We met at the Hsinchu High Speed Rail station (HSR) shortly before 11am. Cameron was exhausted, I was frustrated with my helmet hair, and James was winding down after an impromptu game of chicken with a taxi. After grabbing food that resembled breakfast, we bounded up to the platform and rode the train north to Taipei. Thirty minutes later we were in downtown Taipei making our way around the city on the subway.
Our mission: be tourists.
First stop was Taipei 101, a building I’d visited only once before at night.
I was excited about the possibility of feeling an earthquake while we were at the top of the skyscraper. Cameron was talking to everyone who stared up at him. Chef James was on his cell phone discussing a menu for an upcoming event. Inside we bought our tickets and got in line for the fastest-in-the-world elevator, stopping midway through the line to take a green-screen picture together.
Finally, up we zoomed, and we wandered around taking in the 360-degree views of the city below.
Once we finished touring Taipei 101, we hustled back to the subway, stopped for a bite to eat (in a restaurant where Cameron ordered “cheese coffee”, which turned out to be regular coffee with cream), then rode to Longshan Temple, a famous, multi-century-year-old temple in an older section of the city. A central temple sits in the middle of an open courtyard, surrounded by a perimeter of smaller rooms.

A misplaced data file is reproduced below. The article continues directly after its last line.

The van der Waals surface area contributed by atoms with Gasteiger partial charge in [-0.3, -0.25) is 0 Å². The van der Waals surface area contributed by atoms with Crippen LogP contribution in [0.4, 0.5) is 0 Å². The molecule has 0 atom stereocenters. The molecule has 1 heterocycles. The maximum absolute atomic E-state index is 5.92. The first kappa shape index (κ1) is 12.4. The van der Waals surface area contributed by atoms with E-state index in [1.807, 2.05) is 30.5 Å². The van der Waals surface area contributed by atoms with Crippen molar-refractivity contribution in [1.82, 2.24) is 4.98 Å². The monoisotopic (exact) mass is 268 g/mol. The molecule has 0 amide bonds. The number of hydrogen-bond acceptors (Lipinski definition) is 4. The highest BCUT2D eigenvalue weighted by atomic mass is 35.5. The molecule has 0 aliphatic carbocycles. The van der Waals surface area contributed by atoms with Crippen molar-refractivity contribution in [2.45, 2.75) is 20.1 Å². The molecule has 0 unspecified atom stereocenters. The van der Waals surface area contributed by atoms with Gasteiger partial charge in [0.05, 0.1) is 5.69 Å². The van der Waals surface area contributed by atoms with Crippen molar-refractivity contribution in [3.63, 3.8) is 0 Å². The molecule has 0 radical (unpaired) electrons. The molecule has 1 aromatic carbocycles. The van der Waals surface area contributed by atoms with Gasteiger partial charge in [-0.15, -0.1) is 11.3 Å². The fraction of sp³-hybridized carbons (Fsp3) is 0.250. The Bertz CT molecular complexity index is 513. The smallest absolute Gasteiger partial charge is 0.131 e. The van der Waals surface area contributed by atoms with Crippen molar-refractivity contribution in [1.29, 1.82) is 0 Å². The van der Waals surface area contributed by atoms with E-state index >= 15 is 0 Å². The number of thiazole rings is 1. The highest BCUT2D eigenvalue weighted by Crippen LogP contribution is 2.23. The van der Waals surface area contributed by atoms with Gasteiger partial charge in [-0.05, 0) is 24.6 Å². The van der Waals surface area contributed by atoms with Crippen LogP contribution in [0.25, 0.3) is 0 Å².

Hundreds of people inside chanted prayers, lit incense, prayed, and offered food and flowers to the gods.
It was a beautiful experience to hear the chorus of worshipers singing and chanting along to the beat of a drum; no matter your religion, it was moving, and I felt closer to my own faith by witnessing the event.
We left Longshan Temple and went to a nearby street where a few vendors presented their wares. James, a power walker, marched from me to the end of the street multiple times; I ambled along, taking in the sights and trying to keep both guys in my view; Cameron stopped at each display, talking to the sellers and other passerby.
As dusk settled into the city, we rode the metro back up north to Shihlin Night Market, a well-known market bustling with food stalls, clothing stores, knock-off stores, and random-stuff-you’ll-never-actually-need shops.
I found a Chinglish shirt I absolutely needed that said, “FUNNER: gooder than just fun”. I bought the shirt on Monday; it’s now Thursday night, and I’ve already worn it.
It was an excellent day for three Hsinchuites. (Gesundheit.)